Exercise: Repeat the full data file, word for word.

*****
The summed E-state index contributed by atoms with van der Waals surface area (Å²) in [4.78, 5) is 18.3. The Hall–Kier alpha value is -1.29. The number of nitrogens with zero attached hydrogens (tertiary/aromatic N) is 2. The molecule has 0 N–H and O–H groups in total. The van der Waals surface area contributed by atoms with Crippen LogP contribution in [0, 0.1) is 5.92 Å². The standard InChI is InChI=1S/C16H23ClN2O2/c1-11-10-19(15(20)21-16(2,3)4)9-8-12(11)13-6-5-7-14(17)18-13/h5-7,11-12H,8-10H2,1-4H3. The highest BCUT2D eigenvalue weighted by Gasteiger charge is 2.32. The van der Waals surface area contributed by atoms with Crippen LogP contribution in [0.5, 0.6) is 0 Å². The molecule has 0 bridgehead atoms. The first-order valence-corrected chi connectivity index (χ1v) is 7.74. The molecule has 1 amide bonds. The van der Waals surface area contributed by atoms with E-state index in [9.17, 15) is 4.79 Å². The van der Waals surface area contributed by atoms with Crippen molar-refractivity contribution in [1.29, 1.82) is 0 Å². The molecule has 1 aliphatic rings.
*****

The summed E-state index contributed by atoms with van der Waals surface area (Å²) in [4.78, 5) is 18.3. The Hall–Kier alpha value is -1.29. The number of nitrogens with zero attached hydrogens (tertiary/aromatic N) is 2. The molecule has 0 N–H and O–H groups in total. The van der Waals surface area contributed by atoms with Crippen LogP contribution in [0, 0.1) is 5.92 Å². The standard InChI is InChI=1S/C16H23ClN2O2/c1-11-10-19(15(20)21-16(2,3)4)9-8-12(11)13-6-5-7-14(17)18-13/h5-7,11-12H,8-10H2,1-4H3. The highest BCUT2D eigenvalue weighted by Gasteiger charge is 2.32. The van der Waals surface area contributed by atoms with Crippen LogP contribution in [0.5, 0.6) is 0 Å². The molecule has 0 bridgehead atoms. The first-order valence-corrected chi connectivity index (χ1v) is 7.74. The molecule has 1 amide bonds. The van der Waals surface area contributed by atoms with E-state index in [9.17, 15) is 4.79 Å². The van der Waals surface area contributed by atoms with Crippen molar-refractivity contribution in [1.29, 1.82) is 0 Å². The molecule has 1 aliphatic rings.